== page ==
Thursday, February 22, 2024

18th-Century Historic Dress Collection Coming to Art Museums of Colonial Williamsburg

Shoes England or America, ca. 1800 Leather, silk and linen. On loan from Mary D. Doering. (Colonial Williamsburg)

WILLIAMSBURG — More than 150 objects from one of the greatest private collections of early textiles, accessories and historic dress assembled in the United States will go on view over the next several years at the DeWitt Wallace Decorative Arts Museum, one of the Art Museums of Colonial Williamsburg.

‘Elegance, Taste, and Style: The Mary D. Doering Fashion Collection’ will take visitors through 50 years of the collector’s passion and feature gowns, jackets, waistcoats, shoes, textile documents and more dating between 1700-1840, according to The Colonial Williamsburg Foundation (CWF).

Due to light sensitivity, the objects will be shown in three parts. The first installment, which will open on Feb. 22,  will display approximately 40 objects and is the inaugural exhibition to be shown in the Mary Turner Gilliland and Clinton R. Gilliland Gallery, the Art Museums’ first dedicated gallery to historic costume, the foundation said.

The dates for the second and third rotations of objects on view are to be determined.

“Examples of historic dress are among the most human of artifacts from the past, providing windows into the lives and tastes of our forebearers,” said Ronald L. Hurst, the foundation’s Carlisle H. Humelsine chief curator and senior vice president. “Mary Doering’s superb collection is particularly rich in such opportunities, and it is highly fitting that the Doering Collection constitutes the first exhibition in the new Gilliland Gallery for historic dress.”

When Doering, a lifelong curator, educator and researcher, was 16 years old, she received a trunk filled with early 20th-century clothing as a bequest from her great aunt. This small gift was the impetus for what became a lifelong passion for historic dress, according to the foundation.

Gown Probably England, ca. 1780 Silk and linen (Reproduction petticoat) On loan from Mary D. Doering. (Colonial Williamsburg)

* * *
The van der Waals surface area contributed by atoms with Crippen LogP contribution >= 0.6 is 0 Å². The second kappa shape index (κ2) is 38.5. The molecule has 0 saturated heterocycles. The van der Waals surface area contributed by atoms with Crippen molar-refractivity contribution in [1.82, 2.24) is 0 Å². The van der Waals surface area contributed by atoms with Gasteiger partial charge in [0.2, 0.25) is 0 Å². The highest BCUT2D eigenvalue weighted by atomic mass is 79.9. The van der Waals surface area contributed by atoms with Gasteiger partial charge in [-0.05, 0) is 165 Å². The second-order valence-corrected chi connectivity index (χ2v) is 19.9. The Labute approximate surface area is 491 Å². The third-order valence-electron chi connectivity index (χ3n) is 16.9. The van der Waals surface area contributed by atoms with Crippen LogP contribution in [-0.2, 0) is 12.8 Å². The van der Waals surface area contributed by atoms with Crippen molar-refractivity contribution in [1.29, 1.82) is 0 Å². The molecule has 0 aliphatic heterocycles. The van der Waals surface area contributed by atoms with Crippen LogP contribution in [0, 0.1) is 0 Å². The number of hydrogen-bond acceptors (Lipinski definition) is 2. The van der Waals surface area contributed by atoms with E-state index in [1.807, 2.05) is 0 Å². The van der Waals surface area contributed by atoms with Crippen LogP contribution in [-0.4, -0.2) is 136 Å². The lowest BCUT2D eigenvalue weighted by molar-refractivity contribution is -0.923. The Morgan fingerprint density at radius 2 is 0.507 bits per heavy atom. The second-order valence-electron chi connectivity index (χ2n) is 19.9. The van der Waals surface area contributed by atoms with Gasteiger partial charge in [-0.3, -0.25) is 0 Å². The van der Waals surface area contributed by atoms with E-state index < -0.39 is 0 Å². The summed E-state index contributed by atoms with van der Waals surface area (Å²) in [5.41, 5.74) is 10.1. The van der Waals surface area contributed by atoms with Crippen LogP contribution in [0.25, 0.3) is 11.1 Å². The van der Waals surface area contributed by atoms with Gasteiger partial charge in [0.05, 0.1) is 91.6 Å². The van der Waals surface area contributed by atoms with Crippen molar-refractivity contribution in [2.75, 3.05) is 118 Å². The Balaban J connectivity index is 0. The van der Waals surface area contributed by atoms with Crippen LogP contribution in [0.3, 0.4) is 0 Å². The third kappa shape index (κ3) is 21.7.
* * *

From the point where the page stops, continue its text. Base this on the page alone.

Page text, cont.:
Throughout her career, Doering used her collection, which ultimately grew to thousands of pieces, to educate hundreds of students and researchers about changing fashions, taste, design and style. There are approximately 800 pieces dating before 1840 alone, according to CWF.

Over the nearly 50 years that she built the collection, Doering gained expertise to create a truly comprehensive assemblage ranging from underwear to the finishing accessories.

“It has been an absolute pleasure working with Mary’s collection, especially using objects so near and dear to her heart, to tell her lifelong story of collecting historic dress,” said Neal Hurst, Colonial Williamsburg’s curator of historic dress and textiles. “Every object that Mary acquired was carefully hand-selected based on her research and what she saw in other museums. Visitors to the new historic dress gallery will love seeing the range of clothing from the fine and fancy to the plain and every day.”

Although the Doering Collection is strong in American and English objects and focused heavily on women’s dress from the 18th and early 19th centuries, it also includes important pieces from Europe.

Doering also collected many textile documents to use in her class on design, manufacturing techniques and the change in taste over time, which she taught at The Smithsonian Institution’s Master’s Program in the History of Decorative Arts in 2001, according to the foundation.

Coat England or France, ca. 1790 Silk, linen, wood and iron Waistcoat France, ca. 1790 Silk, linen and wood On loan from Mary D. Doering. (Colonial Williamsburg)

In celebration of ‘Elegance, Taste & Style’, a symposium on historic dress, “Collections, Collectors and Collaborations,” will be held at The Colonial Williamsburg Foundation from Nov. 14-16.

CWF said the symposium will not only celebrate the opening of the Mary Turner Gilliland and Clinton R. Gilliland Gallery at the Art Museums of Colonial Williamsburg, but also 90 years of historical dress and costumed interpretation at Colonial Williamsburg (since 1934), 70 years of the Margaret Hunter Shop, which was the first curated exhibition of clothing and accessories at Colonial Williamsburg (in 1954), and 40 years of mantua making in the Colonial Williamsburg’s department of historic trades (begun in 1984).

Registration for the conference will launch in the spring.

Additional information about the Art Museums and Colonial Williamsburg as well as tickets are available online at colonialwilliamsburg.org, by calling 855-296-6627 and by following Colonial Williamsburg on Facebook, Twitter and Instagram.

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